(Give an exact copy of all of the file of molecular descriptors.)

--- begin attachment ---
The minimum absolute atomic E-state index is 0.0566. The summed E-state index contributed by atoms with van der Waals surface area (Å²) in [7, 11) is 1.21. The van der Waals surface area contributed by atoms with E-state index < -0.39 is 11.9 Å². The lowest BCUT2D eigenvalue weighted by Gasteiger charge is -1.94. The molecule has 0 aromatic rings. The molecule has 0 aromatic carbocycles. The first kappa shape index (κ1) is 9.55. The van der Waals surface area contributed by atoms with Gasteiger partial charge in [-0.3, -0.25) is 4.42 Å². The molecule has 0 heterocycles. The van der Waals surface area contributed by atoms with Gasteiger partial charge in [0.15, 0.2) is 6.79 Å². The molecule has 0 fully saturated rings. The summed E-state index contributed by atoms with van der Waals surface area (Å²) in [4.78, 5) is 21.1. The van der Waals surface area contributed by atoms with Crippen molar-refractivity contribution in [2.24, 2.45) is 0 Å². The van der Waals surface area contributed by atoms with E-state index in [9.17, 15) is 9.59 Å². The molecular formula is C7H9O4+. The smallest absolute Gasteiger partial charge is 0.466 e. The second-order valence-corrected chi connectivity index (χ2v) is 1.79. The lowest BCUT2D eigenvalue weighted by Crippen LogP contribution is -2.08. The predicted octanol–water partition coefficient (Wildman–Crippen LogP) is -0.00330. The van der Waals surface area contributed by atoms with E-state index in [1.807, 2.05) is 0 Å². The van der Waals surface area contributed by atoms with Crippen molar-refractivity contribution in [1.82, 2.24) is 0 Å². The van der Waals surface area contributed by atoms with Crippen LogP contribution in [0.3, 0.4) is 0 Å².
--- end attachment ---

The minimum absolute atomic E-state index is 0.0566. The summed E-state index contributed by atoms with van der Waals surface area (Å²) in [7, 11) is 1.21. The van der Waals surface area contributed by atoms with E-state index < -0.39 is 11.9 Å². The lowest BCUT2D eigenvalue weighted by Gasteiger charge is -1.94. The molecule has 0 aromatic rings. The molecule has 0 aromatic carbocycles. The first kappa shape index (κ1) is 9.55. The van der Waals surface area contributed by atoms with Gasteiger partial charge in [-0.3, -0.25) is 4.42 Å². The molecule has 0 heterocycles. The van der Waals surface area contributed by atoms with Gasteiger partial charge in [0.15, 0.2) is 6.79 Å². The molecule has 0 fully saturated rings. The summed E-state index contributed by atoms with van der Waals surface area (Å²) in [4.78, 5) is 21.1. The van der Waals surface area contributed by atoms with Crippen molar-refractivity contribution in [2.24, 2.45) is 0 Å². The van der Waals surface area contributed by atoms with E-state index in [9.17, 15) is 9.59 Å². The molecular formula is C7H9O4+. The smallest absolute Gasteiger partial charge is 0.466 e. The second-order valence-corrected chi connectivity index (χ2v) is 1.79. The lowest BCUT2D eigenvalue weighted by Crippen LogP contribution is -2.08. The predicted octanol–water partition coefficient (Wildman–Crippen LogP) is -0.00330. The van der Waals surface area contributed by atoms with E-state index in [1.807, 2.05) is 0 Å². The van der Waals surface area contributed by atoms with Crippen molar-refractivity contribution in [1.82, 2.24) is 0 Å². The van der Waals surface area contributed by atoms with Crippen LogP contribution in [0.3, 0.4) is 0 Å².